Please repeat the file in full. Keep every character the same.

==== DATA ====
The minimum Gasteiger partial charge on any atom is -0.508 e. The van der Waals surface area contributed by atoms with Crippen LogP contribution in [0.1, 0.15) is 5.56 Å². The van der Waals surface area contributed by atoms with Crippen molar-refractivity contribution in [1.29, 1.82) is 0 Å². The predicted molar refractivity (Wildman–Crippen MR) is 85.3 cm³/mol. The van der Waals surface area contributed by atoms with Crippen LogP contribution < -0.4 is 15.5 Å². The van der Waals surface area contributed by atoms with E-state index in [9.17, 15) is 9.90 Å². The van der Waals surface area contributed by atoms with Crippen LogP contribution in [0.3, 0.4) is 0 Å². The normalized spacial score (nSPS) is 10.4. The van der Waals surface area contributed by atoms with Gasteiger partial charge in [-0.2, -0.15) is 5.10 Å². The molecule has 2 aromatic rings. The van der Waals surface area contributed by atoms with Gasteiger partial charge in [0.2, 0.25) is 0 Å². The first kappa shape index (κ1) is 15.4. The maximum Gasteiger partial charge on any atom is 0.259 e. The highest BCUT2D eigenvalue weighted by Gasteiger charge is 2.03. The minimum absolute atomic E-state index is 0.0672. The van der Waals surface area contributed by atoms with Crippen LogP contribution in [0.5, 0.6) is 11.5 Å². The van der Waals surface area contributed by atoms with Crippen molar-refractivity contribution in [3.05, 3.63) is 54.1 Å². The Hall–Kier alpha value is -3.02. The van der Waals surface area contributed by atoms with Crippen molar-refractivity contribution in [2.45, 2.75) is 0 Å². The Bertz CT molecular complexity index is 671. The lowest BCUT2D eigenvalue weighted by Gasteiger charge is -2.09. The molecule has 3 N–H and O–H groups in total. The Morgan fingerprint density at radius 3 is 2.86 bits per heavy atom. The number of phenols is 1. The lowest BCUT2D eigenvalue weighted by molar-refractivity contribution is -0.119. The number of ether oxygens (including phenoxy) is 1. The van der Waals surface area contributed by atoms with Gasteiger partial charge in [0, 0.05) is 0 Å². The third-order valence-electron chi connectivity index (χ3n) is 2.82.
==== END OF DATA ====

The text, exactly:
The minimum Gasteiger partial charge on any atom is -0.508 e. The van der Waals surface area contributed by atoms with Crippen LogP contribution in [0.1, 0.15) is 5.56 Å². The van der Waals surface area contributed by atoms with Crippen molar-refractivity contribution in [1.29, 1.82) is 0 Å². The predicted molar refractivity (Wildman–Crippen MR) is 85.3 cm³/mol. The van der Waals surface area contributed by atoms with Crippen LogP contribution < -0.4 is 15.5 Å². The van der Waals surface area contributed by atoms with E-state index in [9.17, 15) is 9.90 Å². The van der Waals surface area contributed by atoms with Crippen LogP contribution in [0.3, 0.4) is 0 Å². The normalized spacial score (nSPS) is 10.4. The van der Waals surface area contributed by atoms with Gasteiger partial charge in [-0.2, -0.15) is 5.10 Å². The molecule has 2 aromatic rings. The van der Waals surface area contributed by atoms with Gasteiger partial charge in [0.2, 0.25) is 0 Å². The first kappa shape index (κ1) is 15.4. The maximum Gasteiger partial charge on any atom is 0.259 e. The highest BCUT2D eigenvalue weighted by Gasteiger charge is 2.03. The minimum absolute atomic E-state index is 0.0672. The van der Waals surface area contributed by atoms with Crippen LogP contribution in [0.5, 0.6) is 11.5 Å². The van der Waals surface area contributed by atoms with Crippen molar-refractivity contribution in [3.05, 3.63) is 54.1 Å². The Hall–Kier alpha value is -3.02. The van der Waals surface area contributed by atoms with Crippen molar-refractivity contribution in [2.45, 2.75) is 0 Å². The Bertz CT molecular complexity index is 671. The lowest BCUT2D eigenvalue weighted by Gasteiger charge is -2.09. The molecule has 3 N–H and O–H groups in total. The Morgan fingerprint density at radius 3 is 2.86 bits per heavy atom. The number of phenols is 1. The lowest BCUT2D eigenvalue weighted by molar-refractivity contribution is -0.119. The number of ether oxygens (including phenoxy) is 1. The van der Waals surface area contributed by atoms with Gasteiger partial charge in [0, 0.05) is 0 Å². The third-order valence-electron chi connectivity index (χ3n) is 2.82.